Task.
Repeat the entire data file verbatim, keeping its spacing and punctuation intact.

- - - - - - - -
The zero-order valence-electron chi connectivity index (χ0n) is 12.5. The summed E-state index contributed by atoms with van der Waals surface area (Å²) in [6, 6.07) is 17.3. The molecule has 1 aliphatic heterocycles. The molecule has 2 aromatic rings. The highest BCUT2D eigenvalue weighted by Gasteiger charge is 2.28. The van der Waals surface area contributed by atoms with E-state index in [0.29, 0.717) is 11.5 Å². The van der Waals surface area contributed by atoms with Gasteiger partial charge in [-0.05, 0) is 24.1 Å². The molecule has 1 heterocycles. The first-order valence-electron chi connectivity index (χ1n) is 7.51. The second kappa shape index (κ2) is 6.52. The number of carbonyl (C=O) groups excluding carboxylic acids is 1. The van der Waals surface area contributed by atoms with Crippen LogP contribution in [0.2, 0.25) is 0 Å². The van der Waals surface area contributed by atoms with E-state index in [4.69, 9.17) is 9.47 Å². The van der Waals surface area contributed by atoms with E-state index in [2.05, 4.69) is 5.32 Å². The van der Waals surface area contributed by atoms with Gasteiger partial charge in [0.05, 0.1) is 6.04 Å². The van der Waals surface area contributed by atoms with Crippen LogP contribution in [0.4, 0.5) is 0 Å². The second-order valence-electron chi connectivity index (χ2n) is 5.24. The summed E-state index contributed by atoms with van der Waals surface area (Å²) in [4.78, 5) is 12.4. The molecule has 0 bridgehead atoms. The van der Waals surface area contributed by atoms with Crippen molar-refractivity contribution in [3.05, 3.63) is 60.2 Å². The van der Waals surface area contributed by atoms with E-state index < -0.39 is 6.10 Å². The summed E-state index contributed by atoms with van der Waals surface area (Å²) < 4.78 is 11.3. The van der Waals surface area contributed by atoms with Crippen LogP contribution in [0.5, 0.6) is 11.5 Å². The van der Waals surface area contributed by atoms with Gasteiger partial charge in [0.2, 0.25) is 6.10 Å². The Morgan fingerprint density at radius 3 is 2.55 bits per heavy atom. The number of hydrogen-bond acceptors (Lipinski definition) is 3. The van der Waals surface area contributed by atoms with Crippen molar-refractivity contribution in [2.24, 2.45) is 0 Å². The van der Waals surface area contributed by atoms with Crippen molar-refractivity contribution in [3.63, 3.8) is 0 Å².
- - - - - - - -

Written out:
The zero-order valence-electron chi connectivity index (χ0n) is 12.5. The summed E-state index contributed by atoms with van der Waals surface area (Å²) in [6, 6.07) is 17.3. The molecule has 1 aliphatic heterocycles. The molecule has 2 aromatic rings. The highest BCUT2D eigenvalue weighted by Gasteiger charge is 2.28. The van der Waals surface area contributed by atoms with E-state index in [0.29, 0.717) is 11.5 Å². The van der Waals surface area contributed by atoms with Gasteiger partial charge in [-0.05, 0) is 24.1 Å². The molecule has 1 heterocycles. The first-order valence-electron chi connectivity index (χ1n) is 7.51. The second kappa shape index (κ2) is 6.52. The number of carbonyl (C=O) groups excluding carboxylic acids is 1. The van der Waals surface area contributed by atoms with Crippen LogP contribution in [0.2, 0.25) is 0 Å². The van der Waals surface area contributed by atoms with E-state index in [4.69, 9.17) is 9.47 Å². The van der Waals surface area contributed by atoms with E-state index in [2.05, 4.69) is 5.32 Å². The van der Waals surface area contributed by atoms with Gasteiger partial charge in [0.05, 0.1) is 6.04 Å². The van der Waals surface area contributed by atoms with Crippen LogP contribution in [0.4, 0.5) is 0 Å². The second-order valence-electron chi connectivity index (χ2n) is 5.24. The summed E-state index contributed by atoms with van der Waals surface area (Å²) in [4.78, 5) is 12.4. The molecule has 0 bridgehead atoms. The van der Waals surface area contributed by atoms with Crippen molar-refractivity contribution in [3.05, 3.63) is 60.2 Å². The van der Waals surface area contributed by atoms with E-state index < -0.39 is 6.10 Å². The summed E-state index contributed by atoms with van der Waals surface area (Å²) < 4.78 is 11.3. The van der Waals surface area contributed by atoms with Crippen LogP contribution in [0.5, 0.6) is 11.5 Å². The van der Waals surface area contributed by atoms with Gasteiger partial charge in [0.2, 0.25) is 6.10 Å². The Morgan fingerprint density at radius 3 is 2.55 bits per heavy atom. The number of hydrogen-bond acceptors (Lipinski definition) is 3. The van der Waals surface area contributed by atoms with Crippen molar-refractivity contribution in [2.24, 2.45) is 0 Å². The van der Waals surface area contributed by atoms with Crippen molar-refractivity contribution in [3.63, 3.8) is 0 Å².